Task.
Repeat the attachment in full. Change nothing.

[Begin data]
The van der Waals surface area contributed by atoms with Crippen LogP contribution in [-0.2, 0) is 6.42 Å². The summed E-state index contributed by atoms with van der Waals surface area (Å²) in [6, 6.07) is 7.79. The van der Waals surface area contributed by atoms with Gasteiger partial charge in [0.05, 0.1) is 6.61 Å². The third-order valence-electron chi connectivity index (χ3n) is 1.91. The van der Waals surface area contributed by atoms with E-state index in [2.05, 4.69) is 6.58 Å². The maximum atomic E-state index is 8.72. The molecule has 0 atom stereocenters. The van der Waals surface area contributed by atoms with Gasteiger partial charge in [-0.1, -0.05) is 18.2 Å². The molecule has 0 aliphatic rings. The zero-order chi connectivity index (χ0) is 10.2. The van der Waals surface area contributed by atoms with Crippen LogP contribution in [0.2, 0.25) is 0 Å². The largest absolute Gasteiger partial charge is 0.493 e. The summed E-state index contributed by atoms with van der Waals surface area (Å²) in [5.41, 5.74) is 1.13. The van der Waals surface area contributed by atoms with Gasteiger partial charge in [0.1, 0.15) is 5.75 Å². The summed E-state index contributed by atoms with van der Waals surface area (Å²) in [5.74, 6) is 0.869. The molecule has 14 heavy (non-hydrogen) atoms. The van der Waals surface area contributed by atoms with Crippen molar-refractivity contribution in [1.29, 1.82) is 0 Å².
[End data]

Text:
The van der Waals surface area contributed by atoms with Crippen LogP contribution in [-0.2, 0) is 6.42 Å². The summed E-state index contributed by atoms with van der Waals surface area (Å²) in [6, 6.07) is 7.79. The van der Waals surface area contributed by atoms with Gasteiger partial charge in [0.05, 0.1) is 6.61 Å². The third-order valence-electron chi connectivity index (χ3n) is 1.91. The van der Waals surface area contributed by atoms with E-state index in [2.05, 4.69) is 6.58 Å². The maximum atomic E-state index is 8.72. The molecule has 0 atom stereocenters. The van der Waals surface area contributed by atoms with Gasteiger partial charge in [-0.1, -0.05) is 18.2 Å². The molecule has 0 aliphatic rings. The zero-order chi connectivity index (χ0) is 10.2. The van der Waals surface area contributed by atoms with Crippen LogP contribution in [0.2, 0.25) is 0 Å². The largest absolute Gasteiger partial charge is 0.493 e. The summed E-state index contributed by atoms with van der Waals surface area (Å²) in [5.41, 5.74) is 1.13. The van der Waals surface area contributed by atoms with Gasteiger partial charge in [0.1, 0.15) is 5.75 Å². The summed E-state index contributed by atoms with van der Waals surface area (Å²) in [5.74, 6) is 0.869. The molecule has 14 heavy (non-hydrogen) atoms. The van der Waals surface area contributed by atoms with Crippen molar-refractivity contribution in [1.29, 1.82) is 0 Å².